February 1, 2011
It's all about engagement ...
This morning there are some great articles in various other publication that point to something I've been thinking about for a while now: building a career as an Indie is all about directly engaging with people who like what you do.
It starts with Kyle Bylin's Music Think Tank post (repeated in Hypebot) about how music fans value music more if they've put effort into collecting/reviewing/filtering it. Great point, and one I've argued for a while: downloading and storing an MP3 is a way of taking ownership of it. Sucking stuff from the Cloud is just like having the radio on - it's OK, but not something you necessarily engage with.
The fault in Bylin's article is that it relies far too much on the usual stereotypes of consumer behaviour: "casual" fans vs "core" fans and so on. In my view, the industry will never come to terms with music-buying behaviour while they rely on such crude categorisations. People buy music, and people are inconsistent and irrational. They change constantly: one hour they're a core consumer and the next they tend towards casual. It depends on what else is happening in their lives.
The next article that caught my eye was one in Hypebot about what works in Facebook fan pages. Not surprisingly, Linkin Park discovered that it was less about "content" and more about "a personalized connection" with the band. "Engagement, interest and constant connection keep fans coming back on Facebook", as the author put it ...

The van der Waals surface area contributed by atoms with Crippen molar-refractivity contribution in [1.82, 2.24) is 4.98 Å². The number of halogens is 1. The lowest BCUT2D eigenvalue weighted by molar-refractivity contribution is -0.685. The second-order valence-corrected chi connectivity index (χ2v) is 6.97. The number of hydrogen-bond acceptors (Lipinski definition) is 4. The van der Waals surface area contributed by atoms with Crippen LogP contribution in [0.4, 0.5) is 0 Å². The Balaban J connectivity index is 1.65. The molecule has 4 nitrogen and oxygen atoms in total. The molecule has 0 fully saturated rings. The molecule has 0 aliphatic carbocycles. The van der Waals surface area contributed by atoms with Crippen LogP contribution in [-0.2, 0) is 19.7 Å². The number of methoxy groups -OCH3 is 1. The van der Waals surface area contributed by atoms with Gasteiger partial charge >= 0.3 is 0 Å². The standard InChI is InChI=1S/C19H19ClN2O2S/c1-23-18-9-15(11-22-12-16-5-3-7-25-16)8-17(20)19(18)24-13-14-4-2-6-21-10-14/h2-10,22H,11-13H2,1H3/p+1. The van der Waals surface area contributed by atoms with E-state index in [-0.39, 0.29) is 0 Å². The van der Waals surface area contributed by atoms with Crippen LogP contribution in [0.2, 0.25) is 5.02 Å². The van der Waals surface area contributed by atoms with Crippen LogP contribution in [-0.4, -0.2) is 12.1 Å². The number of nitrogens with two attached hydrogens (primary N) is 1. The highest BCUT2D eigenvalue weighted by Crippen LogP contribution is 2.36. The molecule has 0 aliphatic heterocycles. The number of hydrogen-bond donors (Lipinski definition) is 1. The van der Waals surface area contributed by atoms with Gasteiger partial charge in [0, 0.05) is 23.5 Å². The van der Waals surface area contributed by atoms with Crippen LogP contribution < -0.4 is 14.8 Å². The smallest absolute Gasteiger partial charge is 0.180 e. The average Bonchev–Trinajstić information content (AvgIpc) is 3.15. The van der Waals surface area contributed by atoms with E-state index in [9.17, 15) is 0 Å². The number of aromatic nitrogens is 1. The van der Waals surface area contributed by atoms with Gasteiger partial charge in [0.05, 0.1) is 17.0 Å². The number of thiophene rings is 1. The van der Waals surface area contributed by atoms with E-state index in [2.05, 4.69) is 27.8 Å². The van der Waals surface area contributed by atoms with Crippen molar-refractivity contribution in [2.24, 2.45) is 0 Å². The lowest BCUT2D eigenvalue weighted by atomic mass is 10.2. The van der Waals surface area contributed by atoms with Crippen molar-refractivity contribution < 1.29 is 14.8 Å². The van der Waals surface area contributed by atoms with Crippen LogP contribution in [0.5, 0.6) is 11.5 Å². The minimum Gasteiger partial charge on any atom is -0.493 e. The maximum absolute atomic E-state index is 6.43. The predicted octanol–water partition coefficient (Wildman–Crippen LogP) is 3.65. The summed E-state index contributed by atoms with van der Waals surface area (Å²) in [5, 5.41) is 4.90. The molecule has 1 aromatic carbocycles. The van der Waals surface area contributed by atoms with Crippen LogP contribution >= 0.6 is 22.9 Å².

Let me suggest that these are related. When a person "likes" your band on Facebook, they are putting effort into forming a relationship with the artists. As with all relationships, these work best when the band reciprocates by paying the fan some attention. It's not rocket surgery: people value you most if they put effort into liking you and you respond by putting some effort into them.
The Takeout for Indies:
I'd take this further: the best time to build lasting fan relationships is NOT online. It's at gigs, when the person has taking the time to come and see you, sing and dance along and perhaps eve meet you face-to-face. If you take the time and put in the effort to meet that person and thank them for their effort, you are likely to begin a relationship that will support your music. You can then extend it by asking them for further efforts: buying your latest release, helping promote your show, sending you some live footage that might be used in a film clip, turning up at the video shoot to appear in a film clip ... and so on.
All of this makes much more sense of Michael Epstein's Music Think Tank article: Seven Rules for Effective Social Networking for Artists.Posted by DrHuge at February 1, 2011 11:49 AM